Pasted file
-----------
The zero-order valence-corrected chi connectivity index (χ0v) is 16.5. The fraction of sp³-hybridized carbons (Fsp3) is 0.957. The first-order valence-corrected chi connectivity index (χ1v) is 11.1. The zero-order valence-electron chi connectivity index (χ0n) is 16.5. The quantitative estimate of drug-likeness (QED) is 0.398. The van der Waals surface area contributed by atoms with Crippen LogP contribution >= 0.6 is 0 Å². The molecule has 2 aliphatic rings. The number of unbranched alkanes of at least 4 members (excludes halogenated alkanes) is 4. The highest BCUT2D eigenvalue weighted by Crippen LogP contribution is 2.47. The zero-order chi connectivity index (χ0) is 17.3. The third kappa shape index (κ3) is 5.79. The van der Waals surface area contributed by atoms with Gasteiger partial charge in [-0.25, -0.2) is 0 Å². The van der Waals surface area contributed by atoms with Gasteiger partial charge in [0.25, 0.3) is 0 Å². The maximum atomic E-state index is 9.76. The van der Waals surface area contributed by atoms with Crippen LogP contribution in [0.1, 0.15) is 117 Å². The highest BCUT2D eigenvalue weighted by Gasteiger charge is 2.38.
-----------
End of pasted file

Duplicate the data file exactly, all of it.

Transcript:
The zero-order valence-corrected chi connectivity index (χ0v) is 16.5. The fraction of sp³-hybridized carbons (Fsp3) is 0.957. The first-order valence-corrected chi connectivity index (χ1v) is 11.1. The zero-order valence-electron chi connectivity index (χ0n) is 16.5. The quantitative estimate of drug-likeness (QED) is 0.398. The van der Waals surface area contributed by atoms with Crippen LogP contribution >= 0.6 is 0 Å². The molecule has 2 aliphatic rings. The number of unbranched alkanes of at least 4 members (excludes halogenated alkanes) is 4. The highest BCUT2D eigenvalue weighted by Crippen LogP contribution is 2.47. The zero-order chi connectivity index (χ0) is 17.3. The third kappa shape index (κ3) is 5.79. The van der Waals surface area contributed by atoms with Gasteiger partial charge in [-0.25, -0.2) is 0 Å². The van der Waals surface area contributed by atoms with Gasteiger partial charge in [0.25, 0.3) is 0 Å². The maximum atomic E-state index is 9.76. The van der Waals surface area contributed by atoms with Crippen LogP contribution in [0.1, 0.15) is 117 Å². The highest BCUT2D eigenvalue weighted by Gasteiger charge is 2.38.